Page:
Tuesday, October 30, 2007

Russian Chess

IHT: The United States is prepared to offer concessions to Russia to soften its position on Iran and Kosovo

This is much bigger than most news organizations seem to realize. Russia has gotten exactly what it wants. Is this bad? Actually, it could lead to an end of the Iranian nuclear program.

What Russia wants
If one is to make any analysis, geopolitical or not, you have to look at what both sides want. In our case, the two sides are Russia and, of course, the U.S.

Russia is primarily looking to expand its sphere of influence back to the borders of the Soviet Union. The Russians realize they have a short window of opportunity to regain influence while the U.S. is bogged down in the Middle East.

But there are two serious roadblocks to expansion: the Conventional Armed Forces in Europe Treaty (CFE) and Intermediate-Range Nuclear Forces Treaty (INF).

The Russians want these treaties amended.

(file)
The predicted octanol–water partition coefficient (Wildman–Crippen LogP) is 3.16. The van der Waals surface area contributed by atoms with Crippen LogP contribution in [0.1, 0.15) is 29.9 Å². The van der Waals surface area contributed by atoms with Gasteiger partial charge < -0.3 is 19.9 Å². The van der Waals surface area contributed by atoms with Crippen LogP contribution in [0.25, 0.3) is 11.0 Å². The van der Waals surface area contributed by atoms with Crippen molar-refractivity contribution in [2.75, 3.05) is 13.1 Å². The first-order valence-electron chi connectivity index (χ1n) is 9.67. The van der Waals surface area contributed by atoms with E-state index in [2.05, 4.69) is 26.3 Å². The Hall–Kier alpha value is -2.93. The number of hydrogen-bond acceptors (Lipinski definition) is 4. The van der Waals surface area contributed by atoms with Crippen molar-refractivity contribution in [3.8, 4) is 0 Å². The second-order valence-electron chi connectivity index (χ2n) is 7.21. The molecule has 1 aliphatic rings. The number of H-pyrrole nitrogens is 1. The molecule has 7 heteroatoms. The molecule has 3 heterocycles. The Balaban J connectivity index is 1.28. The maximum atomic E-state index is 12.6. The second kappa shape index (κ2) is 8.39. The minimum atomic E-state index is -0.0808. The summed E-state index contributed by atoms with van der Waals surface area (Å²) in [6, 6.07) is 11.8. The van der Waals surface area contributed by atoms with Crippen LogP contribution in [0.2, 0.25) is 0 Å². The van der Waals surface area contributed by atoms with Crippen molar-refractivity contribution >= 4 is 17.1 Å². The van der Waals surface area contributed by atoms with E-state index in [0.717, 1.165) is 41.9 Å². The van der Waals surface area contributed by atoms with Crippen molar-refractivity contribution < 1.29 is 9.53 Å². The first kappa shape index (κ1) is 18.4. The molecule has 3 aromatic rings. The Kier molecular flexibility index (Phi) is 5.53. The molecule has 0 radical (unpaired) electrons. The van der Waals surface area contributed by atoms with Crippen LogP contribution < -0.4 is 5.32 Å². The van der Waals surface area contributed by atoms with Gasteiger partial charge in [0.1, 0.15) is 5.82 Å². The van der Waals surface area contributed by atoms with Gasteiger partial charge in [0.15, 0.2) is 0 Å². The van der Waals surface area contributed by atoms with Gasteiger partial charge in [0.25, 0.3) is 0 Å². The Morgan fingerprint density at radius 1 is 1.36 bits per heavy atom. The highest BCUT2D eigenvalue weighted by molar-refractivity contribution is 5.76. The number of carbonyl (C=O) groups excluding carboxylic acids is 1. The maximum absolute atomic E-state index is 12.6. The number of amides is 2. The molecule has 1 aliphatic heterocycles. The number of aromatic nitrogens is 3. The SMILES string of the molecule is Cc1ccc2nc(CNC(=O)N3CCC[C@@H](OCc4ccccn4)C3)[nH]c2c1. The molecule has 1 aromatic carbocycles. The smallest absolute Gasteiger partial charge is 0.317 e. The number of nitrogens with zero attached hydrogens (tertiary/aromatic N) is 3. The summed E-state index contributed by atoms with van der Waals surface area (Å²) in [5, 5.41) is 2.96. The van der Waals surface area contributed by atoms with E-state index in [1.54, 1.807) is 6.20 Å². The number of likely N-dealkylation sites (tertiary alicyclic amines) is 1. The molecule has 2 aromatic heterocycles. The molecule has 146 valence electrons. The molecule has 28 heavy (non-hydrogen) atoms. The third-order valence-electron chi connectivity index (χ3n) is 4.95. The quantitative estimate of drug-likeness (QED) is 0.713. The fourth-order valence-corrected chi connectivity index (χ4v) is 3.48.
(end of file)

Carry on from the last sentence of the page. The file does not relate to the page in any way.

The only problem: this is not in America’s interest.

Consequently, Russia has had to use leverage to attempt to force America into signing amended treaties.

Russian leverage
Russia has used this leverage, essentially geopolitical blackmail, in two primary areas: Iran and Kosovo.

On Iran, it has blocked all but very weak sanctions at the U.N., supplied Iran with weapons and resources, and been a total irritation. As I plan to write about in more detail next week, the purpose of Iranian sanctions is to isolate Iran more than anything else. Therefore, with Russians blocking sanctions, Iran cannot be successfully isolated.

On Kosovo, Russia has appeared to even consider recognizing Kosovo. This has become more and more problematic and the deadline for a deal approaches (December).

And that brings us to today’s program.

So is Russia an ally?
Hell no. There’s still the INF treaty, which is Russia’s least favorite treaty. Moreover, there’s another treaty the Russians love, and would like to see extended.

But will Russia be more assisting in our efforts at the U.N.? Most likely.